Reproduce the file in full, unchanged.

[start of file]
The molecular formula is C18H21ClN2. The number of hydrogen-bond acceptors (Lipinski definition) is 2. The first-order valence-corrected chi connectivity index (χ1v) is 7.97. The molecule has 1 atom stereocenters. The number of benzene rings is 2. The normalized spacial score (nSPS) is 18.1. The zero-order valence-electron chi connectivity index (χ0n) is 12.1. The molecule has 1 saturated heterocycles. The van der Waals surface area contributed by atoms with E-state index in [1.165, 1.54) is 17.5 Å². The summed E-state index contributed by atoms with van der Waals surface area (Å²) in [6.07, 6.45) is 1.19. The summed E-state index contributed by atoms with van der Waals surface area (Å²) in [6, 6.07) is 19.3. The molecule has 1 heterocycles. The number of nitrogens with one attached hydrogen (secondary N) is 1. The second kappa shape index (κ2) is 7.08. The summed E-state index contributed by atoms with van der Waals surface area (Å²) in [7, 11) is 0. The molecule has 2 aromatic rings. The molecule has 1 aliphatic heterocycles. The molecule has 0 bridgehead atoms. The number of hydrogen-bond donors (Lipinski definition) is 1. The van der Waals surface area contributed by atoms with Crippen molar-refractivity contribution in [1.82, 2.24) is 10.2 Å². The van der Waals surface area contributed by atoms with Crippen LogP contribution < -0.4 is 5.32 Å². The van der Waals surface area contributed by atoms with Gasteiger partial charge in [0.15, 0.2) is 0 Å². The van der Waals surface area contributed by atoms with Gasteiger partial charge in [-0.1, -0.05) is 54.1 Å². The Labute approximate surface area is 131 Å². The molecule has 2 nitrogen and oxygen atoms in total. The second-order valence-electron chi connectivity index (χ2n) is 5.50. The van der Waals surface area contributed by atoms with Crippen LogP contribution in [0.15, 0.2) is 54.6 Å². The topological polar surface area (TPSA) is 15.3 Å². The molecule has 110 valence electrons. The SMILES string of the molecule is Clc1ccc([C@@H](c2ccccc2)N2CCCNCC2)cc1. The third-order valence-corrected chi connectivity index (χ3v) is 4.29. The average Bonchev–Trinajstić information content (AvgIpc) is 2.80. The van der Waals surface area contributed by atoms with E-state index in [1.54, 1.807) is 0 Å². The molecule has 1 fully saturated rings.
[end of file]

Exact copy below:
The molecular formula is C18H21ClN2. The number of hydrogen-bond acceptors (Lipinski definition) is 2. The first-order valence-corrected chi connectivity index (χ1v) is 7.97. The molecule has 1 atom stereocenters. The number of benzene rings is 2. The normalized spacial score (nSPS) is 18.1. The zero-order valence-electron chi connectivity index (χ0n) is 12.1. The molecule has 1 saturated heterocycles. The van der Waals surface area contributed by atoms with E-state index in [1.165, 1.54) is 17.5 Å². The summed E-state index contributed by atoms with van der Waals surface area (Å²) in [6.07, 6.45) is 1.19. The summed E-state index contributed by atoms with van der Waals surface area (Å²) in [6, 6.07) is 19.3. The molecule has 1 heterocycles. The number of nitrogens with one attached hydrogen (secondary N) is 1. The second kappa shape index (κ2) is 7.08. The summed E-state index contributed by atoms with van der Waals surface area (Å²) in [7, 11) is 0. The molecule has 2 aromatic rings. The molecule has 1 aliphatic heterocycles. The molecule has 0 bridgehead atoms. The number of hydrogen-bond donors (Lipinski definition) is 1. The van der Waals surface area contributed by atoms with Crippen molar-refractivity contribution in [1.82, 2.24) is 10.2 Å². The van der Waals surface area contributed by atoms with Crippen LogP contribution < -0.4 is 5.32 Å². The van der Waals surface area contributed by atoms with Gasteiger partial charge in [0.15, 0.2) is 0 Å². The van der Waals surface area contributed by atoms with Gasteiger partial charge in [-0.1, -0.05) is 54.1 Å². The Labute approximate surface area is 131 Å². The molecule has 2 nitrogen and oxygen atoms in total. The second-order valence-electron chi connectivity index (χ2n) is 5.50. The van der Waals surface area contributed by atoms with Crippen LogP contribution in [0.15, 0.2) is 54.6 Å². The topological polar surface area (TPSA) is 15.3 Å². The molecule has 110 valence electrons. The SMILES string of the molecule is Clc1ccc([C@@H](c2ccccc2)N2CCCNCC2)cc1. The third-order valence-corrected chi connectivity index (χ3v) is 4.29. The average Bonchev–Trinajstić information content (AvgIpc) is 2.80. The van der Waals surface area contributed by atoms with E-state index in [1.54, 1.807) is 0 Å². The molecule has 1 fully saturated rings.